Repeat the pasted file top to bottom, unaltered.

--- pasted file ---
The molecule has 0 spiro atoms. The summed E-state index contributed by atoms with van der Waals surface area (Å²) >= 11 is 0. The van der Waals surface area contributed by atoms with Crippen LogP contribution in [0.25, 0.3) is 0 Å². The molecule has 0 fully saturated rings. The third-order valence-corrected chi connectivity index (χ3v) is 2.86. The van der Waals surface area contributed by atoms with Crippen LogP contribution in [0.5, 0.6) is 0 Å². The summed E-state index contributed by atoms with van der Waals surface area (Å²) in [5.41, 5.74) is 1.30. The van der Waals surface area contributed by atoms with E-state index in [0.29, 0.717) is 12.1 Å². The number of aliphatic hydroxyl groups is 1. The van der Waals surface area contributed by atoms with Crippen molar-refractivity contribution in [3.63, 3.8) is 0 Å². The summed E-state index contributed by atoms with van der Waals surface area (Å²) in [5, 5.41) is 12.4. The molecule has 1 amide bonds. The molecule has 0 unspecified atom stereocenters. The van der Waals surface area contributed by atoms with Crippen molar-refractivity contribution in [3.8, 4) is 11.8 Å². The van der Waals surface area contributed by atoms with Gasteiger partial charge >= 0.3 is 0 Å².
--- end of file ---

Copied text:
The molecule has 0 spiro atoms. The summed E-state index contributed by atoms with van der Waals surface area (Å²) >= 11 is 0. The van der Waals surface area contributed by atoms with Crippen LogP contribution in [0.25, 0.3) is 0 Å². The molecule has 0 fully saturated rings. The third-order valence-corrected chi connectivity index (χ3v) is 2.86. The van der Waals surface area contributed by atoms with Crippen LogP contribution in [0.5, 0.6) is 0 Å². The summed E-state index contributed by atoms with van der Waals surface area (Å²) in [5.41, 5.74) is 1.30. The van der Waals surface area contributed by atoms with E-state index in [0.29, 0.717) is 12.1 Å². The number of aliphatic hydroxyl groups is 1. The van der Waals surface area contributed by atoms with Crippen molar-refractivity contribution in [3.63, 3.8) is 0 Å². The summed E-state index contributed by atoms with van der Waals surface area (Å²) in [5, 5.41) is 12.4. The molecule has 1 amide bonds. The molecule has 0 unspecified atom stereocenters. The van der Waals surface area contributed by atoms with Crippen molar-refractivity contribution in [3.8, 4) is 11.8 Å². The van der Waals surface area contributed by atoms with Gasteiger partial charge >= 0.3 is 0 Å².